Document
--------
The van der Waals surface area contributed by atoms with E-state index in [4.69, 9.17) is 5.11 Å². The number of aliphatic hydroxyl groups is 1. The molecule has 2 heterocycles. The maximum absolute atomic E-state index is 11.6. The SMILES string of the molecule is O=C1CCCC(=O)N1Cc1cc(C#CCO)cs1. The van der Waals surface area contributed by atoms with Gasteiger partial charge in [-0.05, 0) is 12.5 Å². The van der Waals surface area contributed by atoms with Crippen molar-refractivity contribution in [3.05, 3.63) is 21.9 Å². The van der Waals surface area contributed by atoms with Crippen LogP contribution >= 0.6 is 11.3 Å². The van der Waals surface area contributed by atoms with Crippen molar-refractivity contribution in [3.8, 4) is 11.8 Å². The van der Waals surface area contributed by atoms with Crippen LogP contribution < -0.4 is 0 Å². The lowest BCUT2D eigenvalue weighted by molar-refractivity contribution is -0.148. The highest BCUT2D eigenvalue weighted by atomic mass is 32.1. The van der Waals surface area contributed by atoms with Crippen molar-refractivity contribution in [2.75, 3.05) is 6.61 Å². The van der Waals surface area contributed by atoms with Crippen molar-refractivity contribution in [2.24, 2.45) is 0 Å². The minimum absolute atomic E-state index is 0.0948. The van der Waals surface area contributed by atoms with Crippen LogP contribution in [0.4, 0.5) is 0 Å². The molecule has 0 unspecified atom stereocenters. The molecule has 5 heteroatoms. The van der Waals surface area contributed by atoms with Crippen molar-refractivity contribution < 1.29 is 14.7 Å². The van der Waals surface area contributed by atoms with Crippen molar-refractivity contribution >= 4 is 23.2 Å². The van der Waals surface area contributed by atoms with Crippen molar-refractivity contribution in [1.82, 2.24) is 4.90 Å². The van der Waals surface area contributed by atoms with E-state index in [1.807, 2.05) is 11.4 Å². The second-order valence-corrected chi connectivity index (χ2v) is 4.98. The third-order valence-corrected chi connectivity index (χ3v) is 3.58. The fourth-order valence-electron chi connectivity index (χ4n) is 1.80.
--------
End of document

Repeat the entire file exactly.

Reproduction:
The van der Waals surface area contributed by atoms with E-state index in [4.69, 9.17) is 5.11 Å². The number of aliphatic hydroxyl groups is 1. The molecule has 2 heterocycles. The maximum absolute atomic E-state index is 11.6. The SMILES string of the molecule is O=C1CCCC(=O)N1Cc1cc(C#CCO)cs1. The van der Waals surface area contributed by atoms with Gasteiger partial charge in [-0.05, 0) is 12.5 Å². The van der Waals surface area contributed by atoms with Crippen molar-refractivity contribution in [3.05, 3.63) is 21.9 Å². The van der Waals surface area contributed by atoms with Crippen LogP contribution >= 0.6 is 11.3 Å². The van der Waals surface area contributed by atoms with Crippen molar-refractivity contribution in [3.8, 4) is 11.8 Å². The van der Waals surface area contributed by atoms with Crippen LogP contribution < -0.4 is 0 Å². The lowest BCUT2D eigenvalue weighted by molar-refractivity contribution is -0.148. The highest BCUT2D eigenvalue weighted by atomic mass is 32.1. The van der Waals surface area contributed by atoms with Crippen molar-refractivity contribution in [2.75, 3.05) is 6.61 Å². The van der Waals surface area contributed by atoms with Crippen molar-refractivity contribution in [2.24, 2.45) is 0 Å². The minimum absolute atomic E-state index is 0.0948. The van der Waals surface area contributed by atoms with Crippen LogP contribution in [0.4, 0.5) is 0 Å². The molecule has 0 unspecified atom stereocenters. The molecule has 5 heteroatoms. The van der Waals surface area contributed by atoms with Crippen molar-refractivity contribution < 1.29 is 14.7 Å². The van der Waals surface area contributed by atoms with Crippen molar-refractivity contribution >= 4 is 23.2 Å². The van der Waals surface area contributed by atoms with Crippen molar-refractivity contribution in [1.82, 2.24) is 4.90 Å². The van der Waals surface area contributed by atoms with E-state index in [1.807, 2.05) is 11.4 Å². The second-order valence-corrected chi connectivity index (χ2v) is 4.98. The third-order valence-corrected chi connectivity index (χ3v) is 3.58. The fourth-order valence-electron chi connectivity index (χ4n) is 1.80.